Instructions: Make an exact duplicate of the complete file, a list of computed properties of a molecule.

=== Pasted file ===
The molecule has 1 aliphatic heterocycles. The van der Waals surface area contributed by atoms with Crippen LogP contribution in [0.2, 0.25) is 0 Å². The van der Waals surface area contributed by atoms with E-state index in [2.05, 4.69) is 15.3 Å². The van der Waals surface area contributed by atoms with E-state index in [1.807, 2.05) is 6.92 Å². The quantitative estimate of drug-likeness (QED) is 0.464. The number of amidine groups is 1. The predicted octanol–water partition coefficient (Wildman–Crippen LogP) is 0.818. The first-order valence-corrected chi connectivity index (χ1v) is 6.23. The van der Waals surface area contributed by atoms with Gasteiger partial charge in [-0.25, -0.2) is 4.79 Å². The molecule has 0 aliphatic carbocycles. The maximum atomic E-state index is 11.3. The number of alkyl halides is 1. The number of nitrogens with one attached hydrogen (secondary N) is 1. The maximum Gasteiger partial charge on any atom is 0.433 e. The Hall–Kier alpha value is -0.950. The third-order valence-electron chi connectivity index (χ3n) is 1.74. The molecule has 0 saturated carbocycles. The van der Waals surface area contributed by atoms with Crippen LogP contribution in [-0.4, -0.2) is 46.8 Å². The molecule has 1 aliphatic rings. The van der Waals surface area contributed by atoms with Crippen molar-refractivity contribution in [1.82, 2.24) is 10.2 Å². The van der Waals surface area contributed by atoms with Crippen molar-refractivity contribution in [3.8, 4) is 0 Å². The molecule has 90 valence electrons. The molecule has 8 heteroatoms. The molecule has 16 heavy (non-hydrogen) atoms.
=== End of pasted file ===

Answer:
The molecule has 1 aliphatic heterocycles. The van der Waals surface area contributed by atoms with Crippen LogP contribution in [0.2, 0.25) is 0 Å². The van der Waals surface area contributed by atoms with E-state index in [2.05, 4.69) is 15.3 Å². The van der Waals surface area contributed by atoms with E-state index in [1.807, 2.05) is 6.92 Å². The quantitative estimate of drug-likeness (QED) is 0.464. The number of amidine groups is 1. The predicted octanol–water partition coefficient (Wildman–Crippen LogP) is 0.818. The first-order valence-corrected chi connectivity index (χ1v) is 6.23. The van der Waals surface area contributed by atoms with Gasteiger partial charge in [-0.25, -0.2) is 4.79 Å². The molecule has 0 aliphatic carbocycles. The maximum atomic E-state index is 11.3. The number of alkyl halides is 1. The number of nitrogens with one attached hydrogen (secondary N) is 1. The maximum Gasteiger partial charge on any atom is 0.433 e. The Hall–Kier alpha value is -0.950. The third-order valence-electron chi connectivity index (χ3n) is 1.74. The molecule has 0 saturated carbocycles. The van der Waals surface area contributed by atoms with Crippen LogP contribution in [-0.4, -0.2) is 46.8 Å². The molecule has 1 aliphatic rings. The van der Waals surface area contributed by atoms with Crippen molar-refractivity contribution in [1.82, 2.24) is 10.2 Å². The van der Waals surface area contributed by atoms with Crippen molar-refractivity contribution in [3.8, 4) is 0 Å². The molecule has 90 valence electrons. The molecule has 8 heteroatoms. The molecule has 16 heavy (non-hydrogen) atoms.